Site icon Jacob Robinson

The Crazies, Part II

Photo by Anna Atkins on Unsplash

“If I cared about everyone, I’d go crazy myself.” Here’s the story of how we deal with mental illness in the Internet Age — this time, we’ll be focusing on those who create the content themselves.

In Part I, we talked a little bit about passive voices of mental disorder on the internet. To be fair, these people aren’t all that much, except to the people they interact with. And more often than not, they’re interacting with the content creators.

I’ve heard a few stories creators have had about their experiences with the crazies, and I’m surprised how common it actually is. For many mental disorders — especially developed schizophrenia — there are ‘triggers’ which cause people to attach to certain figures of interest. Often, these figures are real people — celebrities, typically. Now in a post Internet world, the fixation moves on to Youtubers and live streamers, many of whom are young and inexperienced themselves and don’t have PR assistants who filter out any of the strange unsolicited ramblings by the mentally ill.

Unsurprisingly, being targeted by the crazies generates mental unease for the creators themselves. Obviously this is at no real fault of the crazies, but speaks rather to a societal issue of abandoning these persons to act this way in the first place. In a perfect world, the crazies wouldn’t be crazy — they would be treated, living normal lives, and most of us wouldn’t even be able to tell the difference. But we don’t live in that perfect world, at least not yet.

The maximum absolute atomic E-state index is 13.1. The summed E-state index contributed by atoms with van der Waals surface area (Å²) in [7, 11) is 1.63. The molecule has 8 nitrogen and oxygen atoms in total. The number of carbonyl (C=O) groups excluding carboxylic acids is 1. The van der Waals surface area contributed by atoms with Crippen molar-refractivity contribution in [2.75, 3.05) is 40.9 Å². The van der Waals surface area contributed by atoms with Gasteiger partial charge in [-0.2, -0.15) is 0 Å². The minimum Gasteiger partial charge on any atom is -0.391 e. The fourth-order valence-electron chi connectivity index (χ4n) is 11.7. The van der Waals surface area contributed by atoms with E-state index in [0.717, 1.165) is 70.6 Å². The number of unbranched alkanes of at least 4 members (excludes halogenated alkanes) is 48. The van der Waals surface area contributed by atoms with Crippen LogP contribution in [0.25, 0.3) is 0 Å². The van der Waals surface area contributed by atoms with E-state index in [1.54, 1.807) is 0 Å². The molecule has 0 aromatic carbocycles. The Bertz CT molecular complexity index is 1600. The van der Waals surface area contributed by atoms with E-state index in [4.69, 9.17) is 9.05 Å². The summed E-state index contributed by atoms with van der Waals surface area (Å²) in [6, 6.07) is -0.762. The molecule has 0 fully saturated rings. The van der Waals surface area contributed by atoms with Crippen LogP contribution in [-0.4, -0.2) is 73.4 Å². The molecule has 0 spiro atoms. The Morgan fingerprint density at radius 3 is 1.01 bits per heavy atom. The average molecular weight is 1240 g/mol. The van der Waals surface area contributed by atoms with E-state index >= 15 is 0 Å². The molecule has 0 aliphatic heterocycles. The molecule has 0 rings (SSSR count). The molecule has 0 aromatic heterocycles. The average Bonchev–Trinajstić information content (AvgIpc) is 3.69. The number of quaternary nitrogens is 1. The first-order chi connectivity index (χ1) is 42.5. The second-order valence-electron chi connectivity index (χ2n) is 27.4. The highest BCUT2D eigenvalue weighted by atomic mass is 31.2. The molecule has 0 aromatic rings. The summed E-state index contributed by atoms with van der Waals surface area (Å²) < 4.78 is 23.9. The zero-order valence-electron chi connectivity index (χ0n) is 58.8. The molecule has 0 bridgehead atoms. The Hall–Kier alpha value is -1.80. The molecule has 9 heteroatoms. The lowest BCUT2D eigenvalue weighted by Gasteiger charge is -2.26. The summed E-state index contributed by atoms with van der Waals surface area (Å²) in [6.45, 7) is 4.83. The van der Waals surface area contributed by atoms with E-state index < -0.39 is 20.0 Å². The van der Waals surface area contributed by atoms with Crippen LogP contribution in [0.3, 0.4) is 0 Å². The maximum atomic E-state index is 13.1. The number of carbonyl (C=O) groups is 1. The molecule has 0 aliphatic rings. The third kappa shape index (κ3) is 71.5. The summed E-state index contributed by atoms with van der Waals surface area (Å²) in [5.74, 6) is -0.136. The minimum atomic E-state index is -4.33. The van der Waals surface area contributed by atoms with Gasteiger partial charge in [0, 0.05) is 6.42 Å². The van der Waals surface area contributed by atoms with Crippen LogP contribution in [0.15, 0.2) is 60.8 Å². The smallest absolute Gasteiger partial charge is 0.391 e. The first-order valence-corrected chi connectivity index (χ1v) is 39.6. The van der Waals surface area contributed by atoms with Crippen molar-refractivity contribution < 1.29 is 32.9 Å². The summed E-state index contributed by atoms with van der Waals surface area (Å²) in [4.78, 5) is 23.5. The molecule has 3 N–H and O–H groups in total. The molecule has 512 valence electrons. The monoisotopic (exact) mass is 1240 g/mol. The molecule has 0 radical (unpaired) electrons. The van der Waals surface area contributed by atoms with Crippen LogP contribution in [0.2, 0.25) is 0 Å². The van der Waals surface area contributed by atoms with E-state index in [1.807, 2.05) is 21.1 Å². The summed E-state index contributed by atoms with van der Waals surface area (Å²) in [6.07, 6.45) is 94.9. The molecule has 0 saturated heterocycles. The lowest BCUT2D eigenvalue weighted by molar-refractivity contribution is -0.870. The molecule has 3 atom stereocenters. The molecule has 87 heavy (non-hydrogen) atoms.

My final topic on the crazies is the one I’ve probably been the most obsessed with, and the one I find most nuanced — when the crazies become content creators themselves. There are many, many famous examples of this — from Time Cube to Terry A. Davis, and Chris-Chan to The Final Fantasy House (as you can tell, Fredrik Knudsen does some great content on this exact topic — though he tends to focus more on the facts of the case and less on the psychological matters). The dynamic between normal viewers and a mentally ill creator are, what you might imagine, interesting. Sometimes, the crazie is vilified and treated as a joke. Other times, the audience encourages the behavior and causes the mental illness to proliferate. However, most interestingly, something else develops across all cases: the audience member begins to build a bond with the crazie, and begins to have the crazie become a target of fixation for the audience themselves. In a sort of reversal of roles, an average person can become obsessed with one of these mentally ill content creators, actively checking up on them, learning more about their lives, becoming concerned about their health — and it’s common. Very common. How else do you think there’s a market for Knudsen’s 2+ hour long videos?

In a way, this obsession harkens back to the obsession with serial killers and their psychopathy. But unlike them, we do not ask why they did it in horror, but rather with curiosity — a prodding that begins as the laughing off of something strange, something unnatural, but eventually grows into an irritation within the mind, the obsession to find out more about this person’s strange behavior. Unsurprisingly, crazies are attracted to crazies who are content creators. But there is an obsession we all have with what is unnatural. 

The internet is still in its infancy, and its relationship with the mentally ill will certainly develop more over time. I hope that it develops for the better, but only time will tell.

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